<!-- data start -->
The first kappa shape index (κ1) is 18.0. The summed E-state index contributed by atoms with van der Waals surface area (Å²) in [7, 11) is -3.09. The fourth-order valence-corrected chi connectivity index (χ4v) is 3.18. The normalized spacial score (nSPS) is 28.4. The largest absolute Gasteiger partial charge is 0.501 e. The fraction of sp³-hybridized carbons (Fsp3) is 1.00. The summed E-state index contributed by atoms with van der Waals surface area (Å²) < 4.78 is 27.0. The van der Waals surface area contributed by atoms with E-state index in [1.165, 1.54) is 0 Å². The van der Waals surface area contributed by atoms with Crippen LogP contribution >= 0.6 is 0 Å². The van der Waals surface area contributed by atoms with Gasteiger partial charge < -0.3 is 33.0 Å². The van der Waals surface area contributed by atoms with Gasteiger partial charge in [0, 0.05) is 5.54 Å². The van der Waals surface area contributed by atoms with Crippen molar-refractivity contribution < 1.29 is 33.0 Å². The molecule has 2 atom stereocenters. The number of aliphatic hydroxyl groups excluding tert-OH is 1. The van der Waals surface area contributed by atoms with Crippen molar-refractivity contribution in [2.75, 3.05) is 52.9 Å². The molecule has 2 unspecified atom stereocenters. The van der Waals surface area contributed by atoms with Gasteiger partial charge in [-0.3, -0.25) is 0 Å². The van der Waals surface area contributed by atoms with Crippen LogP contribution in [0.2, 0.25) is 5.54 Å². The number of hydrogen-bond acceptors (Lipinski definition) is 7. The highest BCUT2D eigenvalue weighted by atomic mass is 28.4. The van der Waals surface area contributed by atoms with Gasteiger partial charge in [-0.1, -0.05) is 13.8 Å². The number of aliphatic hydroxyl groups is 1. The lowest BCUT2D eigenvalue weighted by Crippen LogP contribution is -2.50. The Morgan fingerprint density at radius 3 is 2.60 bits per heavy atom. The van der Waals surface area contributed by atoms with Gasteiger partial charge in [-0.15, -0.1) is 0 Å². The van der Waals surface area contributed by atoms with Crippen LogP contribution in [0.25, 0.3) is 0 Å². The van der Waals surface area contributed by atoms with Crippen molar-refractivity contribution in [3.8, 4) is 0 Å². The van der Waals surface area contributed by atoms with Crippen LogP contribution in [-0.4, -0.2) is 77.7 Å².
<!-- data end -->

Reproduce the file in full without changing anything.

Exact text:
The first kappa shape index (κ1) is 18.0. The summed E-state index contributed by atoms with van der Waals surface area (Å²) in [7, 11) is -3.09. The fourth-order valence-corrected chi connectivity index (χ4v) is 3.18. The normalized spacial score (nSPS) is 28.4. The largest absolute Gasteiger partial charge is 0.501 e. The fraction of sp³-hybridized carbons (Fsp3) is 1.00. The summed E-state index contributed by atoms with van der Waals surface area (Å²) < 4.78 is 27.0. The van der Waals surface area contributed by atoms with E-state index in [1.165, 1.54) is 0 Å². The van der Waals surface area contributed by atoms with Crippen LogP contribution >= 0.6 is 0 Å². The van der Waals surface area contributed by atoms with Gasteiger partial charge < -0.3 is 33.0 Å². The van der Waals surface area contributed by atoms with Gasteiger partial charge in [0, 0.05) is 5.54 Å². The van der Waals surface area contributed by atoms with Crippen molar-refractivity contribution < 1.29 is 33.0 Å². The molecule has 2 atom stereocenters. The number of aliphatic hydroxyl groups excluding tert-OH is 1. The van der Waals surface area contributed by atoms with Crippen molar-refractivity contribution in [2.75, 3.05) is 52.9 Å². The molecule has 2 unspecified atom stereocenters. The van der Waals surface area contributed by atoms with Gasteiger partial charge in [-0.3, -0.25) is 0 Å². The van der Waals surface area contributed by atoms with Crippen LogP contribution in [0.2, 0.25) is 5.54 Å². The number of hydrogen-bond acceptors (Lipinski definition) is 7. The highest BCUT2D eigenvalue weighted by atomic mass is 28.4. The van der Waals surface area contributed by atoms with Gasteiger partial charge in [-0.1, -0.05) is 13.8 Å². The number of aliphatic hydroxyl groups is 1. The lowest BCUT2D eigenvalue weighted by Crippen LogP contribution is -2.50. The Morgan fingerprint density at radius 3 is 2.60 bits per heavy atom. The van der Waals surface area contributed by atoms with Gasteiger partial charge in [-0.15, -0.1) is 0 Å². The van der Waals surface area contributed by atoms with Crippen LogP contribution in [0.25, 0.3) is 0 Å². The van der Waals surface area contributed by atoms with Crippen molar-refractivity contribution in [3.8, 4) is 0 Å². The van der Waals surface area contributed by atoms with Crippen LogP contribution in [-0.4, -0.2) is 77.7 Å².